A crossplatform (Windows, Max OS X, Linux, iOS) espionage campaign The Mask/Careto.

5. DDoS + Targeted attack. Code Spaces dissolution

The story

When the Target Corporation lost data on some 70 million clients to a malware, it was less than pleasant, but the shops stayed where they were. If your business is 100% online, a targeted attack may ruin it in no time. That’s what happened in June 2014 to Code Spaces, the vendor of a code-hosting and software collaboration platform.

The hacking of a control panel at Amazon EC2 followed the initial DDoS attack on the company’s server. Then the Code Spaces’ developers got blackmailed. All attempts to recover data were futile: the attacker regained control and deleted nearly everything. In 12 hours the company was down: there was no way to recover data, compensate the losses and, above all, restore their reputation.

The older version of Code Spaces’ site specifically emphasized the reliability of data backup: “Backing up data is one thing, but it is meaningless without a recovery plan, not only a recovery plan – but one that is well-practiced and proven to work time and time again”. Well said!


The story

Another fashionable trend in IT security this year: giving non-conventional names not just to malware, but to bugs and attack scenarios as well. POODLE stands for Padding Oracle On Downgraded Legacy Encryption. The subject-matter of the attack: to force the client and server – while establishing the secure connection – to downgrade from a secure TLS protocol to an insecure and obsolete one – SSL 3.0, which will be 18-years-old this year. In some conditions there is the possibility of intercepting the secure traffic and stealing cookies with consequent interception of the entire session. The required conditions are so specific that there were no real cases of exploitation detected so far. Still, all main browser vendors released a patch disabling SSLv3, which fixes the problem. Of all the unpleasant news of 2014, this one looks the most positive: the flaw is detected, the flaw is promptly fixed. Well, almost.

3. Shellshock

The story. Background. Development. FAQ

$ env ‘x=() { :;}; echo vulnerable’ ‘BASH_FUNC_x()=() { :;}; echo vulnerable’ bash -c “echo test”

One more victim of creative naming (Shellshock sounds much more interesting than CVE-2014-6271), this time: an extremely serious bug in Bash – the command-line shell for Unix-based operating systems. The second case – after the OpenSSL bug – when the question “what systems are subject to it” is answered with “all of them!” Shellshock is exploited actively, the vulnerable systems search is very much scalable, and the admins of the affected servers have yet another chance to play the game of “how to fix everything without breaking everything to shambles”.

In the wake of Heartbleed and Shellshock, we have received a lot of feedback from our clients, and we need to emphasize specifically how many issues small business experiences in this regard. A large company may assign considerable resources to search for the vulnerable nodes and fix them, while the smaller companies have either one IT specialist responsible for everything, or there’s no “admin” in the company altogether. So the typical question small business owners ask is “how much of a threat is Bashbug/Heartbleed/whatever to my business?”

Not a trivial question. Is the in-office mail server, that was configured long ago and is “working okay”, affected? How about the file server? Or what about the rented cloud infrastructure? A network router? What else? And what if the vendor’s patch doesn’t fix the flaw? The Bash vulnerability brought a lot of headaches to critical infrastructure operators, which aren’t easily updateable, yet on the other side there are thousands of smaller entities that all of sudden had to find their way through the unfriendly, confusing, and plain dangerous IT environment.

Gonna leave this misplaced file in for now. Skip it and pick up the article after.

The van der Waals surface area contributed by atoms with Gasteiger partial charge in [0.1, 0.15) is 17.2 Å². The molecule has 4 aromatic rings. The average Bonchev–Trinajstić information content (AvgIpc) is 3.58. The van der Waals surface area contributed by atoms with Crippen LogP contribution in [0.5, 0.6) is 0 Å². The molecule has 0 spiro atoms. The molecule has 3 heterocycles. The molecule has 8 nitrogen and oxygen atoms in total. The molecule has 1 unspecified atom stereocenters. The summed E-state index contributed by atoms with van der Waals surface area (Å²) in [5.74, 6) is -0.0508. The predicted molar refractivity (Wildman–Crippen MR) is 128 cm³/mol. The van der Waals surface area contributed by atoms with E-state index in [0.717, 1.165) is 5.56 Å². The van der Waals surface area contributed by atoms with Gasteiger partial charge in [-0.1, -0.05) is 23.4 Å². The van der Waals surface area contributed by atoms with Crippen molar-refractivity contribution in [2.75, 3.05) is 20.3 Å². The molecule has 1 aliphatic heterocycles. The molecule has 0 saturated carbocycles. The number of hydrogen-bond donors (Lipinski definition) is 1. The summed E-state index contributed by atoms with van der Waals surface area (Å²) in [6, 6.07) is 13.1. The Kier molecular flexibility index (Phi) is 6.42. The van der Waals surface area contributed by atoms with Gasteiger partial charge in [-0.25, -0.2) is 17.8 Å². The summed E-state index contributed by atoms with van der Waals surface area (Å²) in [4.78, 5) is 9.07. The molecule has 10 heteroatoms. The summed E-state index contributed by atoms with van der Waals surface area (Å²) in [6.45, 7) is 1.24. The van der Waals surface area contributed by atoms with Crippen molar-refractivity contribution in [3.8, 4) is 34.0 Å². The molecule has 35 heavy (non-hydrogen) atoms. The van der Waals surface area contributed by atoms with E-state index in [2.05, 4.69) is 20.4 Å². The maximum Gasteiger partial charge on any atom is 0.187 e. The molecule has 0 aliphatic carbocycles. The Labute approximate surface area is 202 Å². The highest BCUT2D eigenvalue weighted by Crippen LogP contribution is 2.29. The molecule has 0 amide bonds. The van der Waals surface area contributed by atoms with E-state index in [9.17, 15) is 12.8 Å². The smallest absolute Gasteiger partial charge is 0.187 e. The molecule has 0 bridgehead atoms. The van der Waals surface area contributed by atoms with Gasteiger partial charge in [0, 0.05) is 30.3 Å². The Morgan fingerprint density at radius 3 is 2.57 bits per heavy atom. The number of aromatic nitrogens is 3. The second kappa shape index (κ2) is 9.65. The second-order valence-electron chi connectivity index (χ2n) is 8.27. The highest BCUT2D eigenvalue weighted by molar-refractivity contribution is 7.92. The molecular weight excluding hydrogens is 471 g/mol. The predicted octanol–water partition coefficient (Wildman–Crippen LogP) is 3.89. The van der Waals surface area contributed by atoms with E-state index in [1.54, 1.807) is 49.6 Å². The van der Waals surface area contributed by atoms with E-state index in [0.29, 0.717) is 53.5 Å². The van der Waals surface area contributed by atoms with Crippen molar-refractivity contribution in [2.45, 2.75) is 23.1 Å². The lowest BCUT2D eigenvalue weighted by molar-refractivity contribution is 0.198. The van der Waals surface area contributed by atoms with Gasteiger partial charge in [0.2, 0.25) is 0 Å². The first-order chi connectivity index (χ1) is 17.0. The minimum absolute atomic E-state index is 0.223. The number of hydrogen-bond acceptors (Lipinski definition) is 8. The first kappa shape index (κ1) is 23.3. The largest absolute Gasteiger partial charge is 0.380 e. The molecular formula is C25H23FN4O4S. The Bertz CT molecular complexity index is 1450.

2. Heartbleed

The story. Background. Implications

Can’t describe the bug better than XKCD has done:


There were many debates: What is tougher – Heartbleed or Shellshock? On one side, Bash vulnerabilities allow for executing an arbitrary code, while OpenSSL bug only allows access to the data. On the other hand, Heartbleed’s story drew much more interest – probably due to the total uncertainty at the time of publication. Who is affected? Who was attacked? Has the data been stolen, and if so, what kind? Who are the victims – Yahoo mail or online banking? Okay, we’ve patched our servers, but have our contractors done so? Partners? Can we trust them with our data?

Have I said before that the Web is broken?

1. Hiding a malicious code in PNG metadata

The news. Reddit thread.

Er-r-r-rr, what?

Well, that’s an interesting method of attack. Upload an innocent PNG picture, pull out its metadata, find the bad code within. As a result, the visitor to an infected website is fed with an invisible iframe redirecting to another site, which is doing the attack. Just another method of obfuscating the malicious code doesn’t make it a sensation yet it is the most visited Threatpost.com article in 2014. 

How’s that? Probably, thanks to the Reddit thread linked above. And, more importantly, the peculiar interpretation of the initial news piece – sort of like this: “A zero day in PNG!!11 OMG!” The possibility of getting hacked simply by downloading a picture is scary. Fortunately, this time they failed to completely break down the already broken Internet.

So the most popular story of the year proved to be not about technology, but about perception. What happened to this news can be compared to the Sony Pictures Entertainment hack, which is discussed in cinema magazines while stripping away all of the technical details, but still provoking thinking on security in general. Cyberattacks are so common now that just another one won’t draw much attention: vision has blurred and focus has shifted. Only the most apocalyptic news such as the Sony Hack, Shellshock, and “infect the world with a single png pic” feel interesting. There were many of them in 2014, and this is bad. But, hopefully more companies will review their approach to security because of them. Which is good news.